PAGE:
Such, however, is the present im- those schools may have on the im. perfection of man, in every indivi- portant pastoral duty of catechising. dual and social department, that I am not without my fears, that the nothing good is without its expo- kind offices of Sunday-school teachsure to attendant evil. Two dangers ers are sometimes suffered to operate of this kind present themselves to as a dispensation from that attention my mind as requiring notice in re- to this duty, which the church evi. ference to Sunday-school instruc- dently designs to inculcate upon her tion.

Pastors, and which has ever been It were a sad abuse of so holy regarded as among her best means and blessed a charity, if, because of of the spiritual care of her members. its requiring the services of lay-aids She requires that her Ministers exto the Pastor in imparting religious amine all the children of their cures instruction, it should excite in any in the catechism, and instruct them a spirit of insubordination, or in- therein. The first requisition makes fringements on the proper preroga- it the Pastor's duty to attend, in tives of the pastoral office. The princi person, to seeing that the children ple should never be forgotten, that know the catechism; and the seSuuday scholars are catechumens, cond supposes bis diligently engagbelonging to the Pastor ; and Sun- ing in a system of instruction which day-teachers, catechists, acting by will enable them properly to underpermission, and under the authority, stand it. of the Pastor. Every Pastor, there. It is farther required, that the fore, should be held as supreme in catechetical examination and instructhe school or schools of his parish. tion be done“ diligently,” and Gladly, indeed, and gratefully, “openly in the church.” This evishould he avail himself of the kind dently enforces upon the Clergy the Christian offices of those who are duty of examining and instructing disposed to be his aids in this great the children in the catechism, with work; and all the arrangements such frequency as will justify its beshould, as much as may be, be made ing regarded as “ diligently” done; with a reference to their feelings “in the church; and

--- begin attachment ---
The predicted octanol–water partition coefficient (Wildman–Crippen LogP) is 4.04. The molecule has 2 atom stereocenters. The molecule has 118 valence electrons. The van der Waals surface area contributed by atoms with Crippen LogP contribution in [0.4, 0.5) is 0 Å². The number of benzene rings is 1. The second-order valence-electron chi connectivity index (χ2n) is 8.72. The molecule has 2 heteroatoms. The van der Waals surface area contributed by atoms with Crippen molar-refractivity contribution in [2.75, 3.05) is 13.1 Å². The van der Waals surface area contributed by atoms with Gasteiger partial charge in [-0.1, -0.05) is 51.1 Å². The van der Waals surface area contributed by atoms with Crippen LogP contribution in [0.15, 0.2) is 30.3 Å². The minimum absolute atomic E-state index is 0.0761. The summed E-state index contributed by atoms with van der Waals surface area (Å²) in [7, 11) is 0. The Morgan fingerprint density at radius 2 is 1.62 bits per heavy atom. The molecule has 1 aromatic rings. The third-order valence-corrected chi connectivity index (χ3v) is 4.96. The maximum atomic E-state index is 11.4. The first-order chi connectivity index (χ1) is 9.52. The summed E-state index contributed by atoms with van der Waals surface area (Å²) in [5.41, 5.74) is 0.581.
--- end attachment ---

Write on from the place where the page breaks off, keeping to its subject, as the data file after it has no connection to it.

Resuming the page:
openly; and views, and a due respect to the so that all who will may be present results of their experience and mu- to witness the exercise, and profit tual counsels. But the responsibi- by it. lity should be his undividedly; and If, in consideration of the labours of nothing, therefore, be done without Sunday-school teachers, the Pastor his direction, or his consent and ap- should be remiss in his required perprobation. No independent action, sonal attention to this duty; if other and especially no influence, in either modes of religious training should be their individual or collective capaci- suffered to supersede diligent and ty, beyond the simple business of their thorough instruction in the catechism; office, as the Pastor's aid, in the care or if the use of other places, and the greater privacy of school exercises, interference of a system of great exshould prevent due attention to cate- cellence in itself, and in its proper chising, and instructing in the cate- sphere, with the good order and chism, openly in the church ; there wholesome provisions of the church. would be an unnatural and injurious

pear

ILLUSTRATIONS OF SCRIPTURE. In many parts of Hindostan are quently reached to Vezelpoor, and mosques and mausoleums, built by disturbed the tranquillity of our rethe Mahommedan Princes,